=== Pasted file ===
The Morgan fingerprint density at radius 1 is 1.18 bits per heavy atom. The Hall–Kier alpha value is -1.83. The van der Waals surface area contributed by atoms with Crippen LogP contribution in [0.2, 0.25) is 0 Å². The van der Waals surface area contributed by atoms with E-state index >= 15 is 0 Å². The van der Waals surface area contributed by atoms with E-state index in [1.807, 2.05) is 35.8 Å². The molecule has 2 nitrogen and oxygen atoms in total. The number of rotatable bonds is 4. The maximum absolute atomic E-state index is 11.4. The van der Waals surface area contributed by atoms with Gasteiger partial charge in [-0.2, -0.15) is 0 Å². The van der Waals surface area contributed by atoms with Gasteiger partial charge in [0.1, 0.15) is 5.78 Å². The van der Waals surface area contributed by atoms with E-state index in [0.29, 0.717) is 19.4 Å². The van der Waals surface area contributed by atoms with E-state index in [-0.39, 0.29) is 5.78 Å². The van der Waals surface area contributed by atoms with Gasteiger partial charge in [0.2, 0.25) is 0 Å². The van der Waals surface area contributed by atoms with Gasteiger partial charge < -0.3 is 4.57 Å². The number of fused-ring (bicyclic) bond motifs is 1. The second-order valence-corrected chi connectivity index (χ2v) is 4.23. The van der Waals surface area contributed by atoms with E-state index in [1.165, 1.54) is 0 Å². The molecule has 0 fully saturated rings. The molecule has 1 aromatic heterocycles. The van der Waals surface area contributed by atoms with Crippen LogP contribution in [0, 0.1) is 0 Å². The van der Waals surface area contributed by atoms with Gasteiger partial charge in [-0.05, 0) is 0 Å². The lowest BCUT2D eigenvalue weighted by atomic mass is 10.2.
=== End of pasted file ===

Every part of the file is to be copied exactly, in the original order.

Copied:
The Morgan fingerprint density at radius 1 is 1.18 bits per heavy atom. The Hall–Kier alpha value is -1.83. The van der Waals surface area contributed by atoms with Crippen LogP contribution in [0.2, 0.25) is 0 Å². The van der Waals surface area contributed by atoms with E-state index >= 15 is 0 Å². The van der Waals surface area contributed by atoms with E-state index in [1.807, 2.05) is 35.8 Å². The molecule has 2 nitrogen and oxygen atoms in total. The number of rotatable bonds is 4. The maximum absolute atomic E-state index is 11.4. The van der Waals surface area contributed by atoms with Gasteiger partial charge in [-0.2, -0.15) is 0 Å². The van der Waals surface area contributed by atoms with Gasteiger partial charge in [0.1, 0.15) is 5.78 Å². The van der Waals surface area contributed by atoms with E-state index in [0.29, 0.717) is 19.4 Å². The van der Waals surface area contributed by atoms with E-state index in [-0.39, 0.29) is 5.78 Å². The van der Waals surface area contributed by atoms with Gasteiger partial charge in [0.2, 0.25) is 0 Å². The van der Waals surface area contributed by atoms with Gasteiger partial charge < -0.3 is 4.57 Å². The number of fused-ring (bicyclic) bond motifs is 1. The second-order valence-corrected chi connectivity index (χ2v) is 4.23. The van der Waals surface area contributed by atoms with E-state index in [1.165, 1.54) is 0 Å². The molecule has 0 fully saturated rings. The molecule has 1 aromatic heterocycles. The van der Waals surface area contributed by atoms with Crippen LogP contribution in [0, 0.1) is 0 Å². The van der Waals surface area contributed by atoms with Gasteiger partial charge in [-0.05, 0) is 0 Å². The lowest BCUT2D eigenvalue weighted by atomic mass is 10.2.